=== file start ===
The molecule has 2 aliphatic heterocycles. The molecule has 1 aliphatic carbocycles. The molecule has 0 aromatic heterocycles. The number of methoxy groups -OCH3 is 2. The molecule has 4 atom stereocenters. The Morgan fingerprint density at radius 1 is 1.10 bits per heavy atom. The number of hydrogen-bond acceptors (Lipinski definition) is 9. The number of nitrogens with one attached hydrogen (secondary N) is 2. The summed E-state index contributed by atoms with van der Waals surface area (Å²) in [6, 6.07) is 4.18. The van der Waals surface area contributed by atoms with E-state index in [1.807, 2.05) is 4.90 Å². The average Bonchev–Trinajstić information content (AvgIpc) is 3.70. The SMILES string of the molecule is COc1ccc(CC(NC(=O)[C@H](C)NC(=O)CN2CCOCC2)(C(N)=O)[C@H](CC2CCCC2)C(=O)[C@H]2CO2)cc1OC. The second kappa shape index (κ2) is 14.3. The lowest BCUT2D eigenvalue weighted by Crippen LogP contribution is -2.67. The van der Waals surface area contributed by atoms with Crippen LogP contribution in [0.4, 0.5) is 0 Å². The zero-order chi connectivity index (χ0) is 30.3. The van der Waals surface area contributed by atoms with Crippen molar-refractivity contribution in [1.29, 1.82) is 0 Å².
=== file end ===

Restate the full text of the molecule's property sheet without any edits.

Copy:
The molecule has 2 aliphatic heterocycles. The molecule has 1 aliphatic carbocycles. The molecule has 0 aromatic heterocycles. The number of methoxy groups -OCH3 is 2. The molecule has 4 atom stereocenters. The Morgan fingerprint density at radius 1 is 1.10 bits per heavy atom. The number of hydrogen-bond acceptors (Lipinski definition) is 9. The number of nitrogens with one attached hydrogen (secondary N) is 2. The summed E-state index contributed by atoms with van der Waals surface area (Å²) in [6, 6.07) is 4.18. The van der Waals surface area contributed by atoms with E-state index in [1.807, 2.05) is 4.90 Å². The average Bonchev–Trinajstić information content (AvgIpc) is 3.70. The SMILES string of the molecule is COc1ccc(CC(NC(=O)[C@H](C)NC(=O)CN2CCOCC2)(C(N)=O)[C@H](CC2CCCC2)C(=O)[C@H]2CO2)cc1OC. The second kappa shape index (κ2) is 14.3. The lowest BCUT2D eigenvalue weighted by Crippen LogP contribution is -2.67. The van der Waals surface area contributed by atoms with Crippen LogP contribution in [0.4, 0.5) is 0 Å². The zero-order chi connectivity index (χ0) is 30.3. The van der Waals surface area contributed by atoms with Crippen molar-refractivity contribution in [1.29, 1.82) is 0 Å².